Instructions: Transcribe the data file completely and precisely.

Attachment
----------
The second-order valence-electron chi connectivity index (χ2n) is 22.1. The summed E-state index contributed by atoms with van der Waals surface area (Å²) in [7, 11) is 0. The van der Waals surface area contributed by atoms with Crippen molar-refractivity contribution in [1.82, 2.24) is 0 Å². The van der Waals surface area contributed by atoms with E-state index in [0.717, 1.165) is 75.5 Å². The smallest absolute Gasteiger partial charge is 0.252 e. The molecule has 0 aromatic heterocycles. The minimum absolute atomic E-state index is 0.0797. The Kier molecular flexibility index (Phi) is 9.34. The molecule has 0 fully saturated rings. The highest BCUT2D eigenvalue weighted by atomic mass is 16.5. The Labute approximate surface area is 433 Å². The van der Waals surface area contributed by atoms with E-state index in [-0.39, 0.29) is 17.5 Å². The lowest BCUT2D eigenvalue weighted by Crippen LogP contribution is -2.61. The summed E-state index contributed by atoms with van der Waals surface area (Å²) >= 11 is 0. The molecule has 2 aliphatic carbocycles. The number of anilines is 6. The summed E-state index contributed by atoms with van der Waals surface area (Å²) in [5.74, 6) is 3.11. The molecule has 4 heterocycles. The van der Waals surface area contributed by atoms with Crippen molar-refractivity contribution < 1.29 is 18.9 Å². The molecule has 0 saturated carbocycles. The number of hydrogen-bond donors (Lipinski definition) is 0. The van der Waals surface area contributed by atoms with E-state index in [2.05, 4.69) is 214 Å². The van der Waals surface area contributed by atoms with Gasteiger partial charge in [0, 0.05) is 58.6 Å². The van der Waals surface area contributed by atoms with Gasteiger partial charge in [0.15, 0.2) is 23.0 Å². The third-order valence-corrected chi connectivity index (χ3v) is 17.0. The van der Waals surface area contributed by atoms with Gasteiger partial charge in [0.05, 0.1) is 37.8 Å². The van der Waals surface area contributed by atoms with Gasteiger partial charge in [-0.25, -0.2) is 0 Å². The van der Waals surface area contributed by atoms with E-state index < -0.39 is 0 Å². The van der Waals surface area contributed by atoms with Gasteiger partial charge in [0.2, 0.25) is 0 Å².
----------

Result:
The second-order valence-electron chi connectivity index (χ2n) is 22.1. The summed E-state index contributed by atoms with van der Waals surface area (Å²) in [7, 11) is 0. The van der Waals surface area contributed by atoms with Crippen molar-refractivity contribution in [1.82, 2.24) is 0 Å². The van der Waals surface area contributed by atoms with E-state index in [0.717, 1.165) is 75.5 Å². The smallest absolute Gasteiger partial charge is 0.252 e. The molecule has 0 aromatic heterocycles. The minimum absolute atomic E-state index is 0.0797. The Kier molecular flexibility index (Phi) is 9.34. The molecule has 0 fully saturated rings. The highest BCUT2D eigenvalue weighted by atomic mass is 16.5. The Labute approximate surface area is 433 Å². The van der Waals surface area contributed by atoms with E-state index in [-0.39, 0.29) is 17.5 Å². The lowest BCUT2D eigenvalue weighted by Crippen LogP contribution is -2.61. The summed E-state index contributed by atoms with van der Waals surface area (Å²) >= 11 is 0. The molecule has 2 aliphatic carbocycles. The number of anilines is 6. The summed E-state index contributed by atoms with van der Waals surface area (Å²) in [5.74, 6) is 3.11. The molecule has 4 heterocycles. The van der Waals surface area contributed by atoms with Crippen molar-refractivity contribution < 1.29 is 18.9 Å². The molecule has 0 saturated carbocycles. The number of hydrogen-bond donors (Lipinski definition) is 0. The van der Waals surface area contributed by atoms with E-state index in [2.05, 4.69) is 214 Å². The van der Waals surface area contributed by atoms with Gasteiger partial charge in [0, 0.05) is 58.6 Å². The van der Waals surface area contributed by atoms with Gasteiger partial charge in [0.15, 0.2) is 23.0 Å². The third-order valence-corrected chi connectivity index (χ3v) is 17.0. The van der Waals surface area contributed by atoms with Gasteiger partial charge in [0.05, 0.1) is 37.8 Å². The van der Waals surface area contributed by atoms with Gasteiger partial charge in [-0.25, -0.2) is 0 Å². The van der Waals surface area contributed by atoms with E-state index < -0.39 is 0 Å². The van der Waals surface area contributed by atoms with Gasteiger partial charge in [0.2, 0.25) is 0 Å².